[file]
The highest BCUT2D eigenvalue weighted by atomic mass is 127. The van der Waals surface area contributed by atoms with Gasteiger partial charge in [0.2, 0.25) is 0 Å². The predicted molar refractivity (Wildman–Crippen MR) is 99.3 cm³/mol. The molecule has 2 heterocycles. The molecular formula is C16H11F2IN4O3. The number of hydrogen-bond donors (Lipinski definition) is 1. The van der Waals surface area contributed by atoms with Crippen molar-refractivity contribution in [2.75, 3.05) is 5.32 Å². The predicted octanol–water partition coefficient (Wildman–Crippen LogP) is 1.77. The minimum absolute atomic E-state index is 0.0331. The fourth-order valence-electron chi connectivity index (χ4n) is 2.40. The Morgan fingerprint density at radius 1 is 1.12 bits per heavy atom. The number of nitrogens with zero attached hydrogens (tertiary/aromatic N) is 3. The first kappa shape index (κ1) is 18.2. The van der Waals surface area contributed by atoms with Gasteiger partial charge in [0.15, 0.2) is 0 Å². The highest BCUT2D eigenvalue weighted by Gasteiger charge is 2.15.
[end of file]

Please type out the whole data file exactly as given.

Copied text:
The highest BCUT2D eigenvalue weighted by atomic mass is 127. The van der Waals surface area contributed by atoms with Gasteiger partial charge in [0.2, 0.25) is 0 Å². The predicted molar refractivity (Wildman–Crippen MR) is 99.3 cm³/mol. The molecule has 2 heterocycles. The molecular formula is C16H11F2IN4O3. The number of hydrogen-bond donors (Lipinski definition) is 1. The van der Waals surface area contributed by atoms with Crippen molar-refractivity contribution in [2.75, 3.05) is 5.32 Å². The predicted octanol–water partition coefficient (Wildman–Crippen LogP) is 1.77. The minimum absolute atomic E-state index is 0.0331. The fourth-order valence-electron chi connectivity index (χ4n) is 2.40. The Morgan fingerprint density at radius 1 is 1.12 bits per heavy atom. The number of nitrogens with zero attached hydrogens (tertiary/aromatic N) is 3. The first kappa shape index (κ1) is 18.2. The van der Waals surface area contributed by atoms with Gasteiger partial charge in [0.15, 0.2) is 0 Å². The highest BCUT2D eigenvalue weighted by Gasteiger charge is 2.15.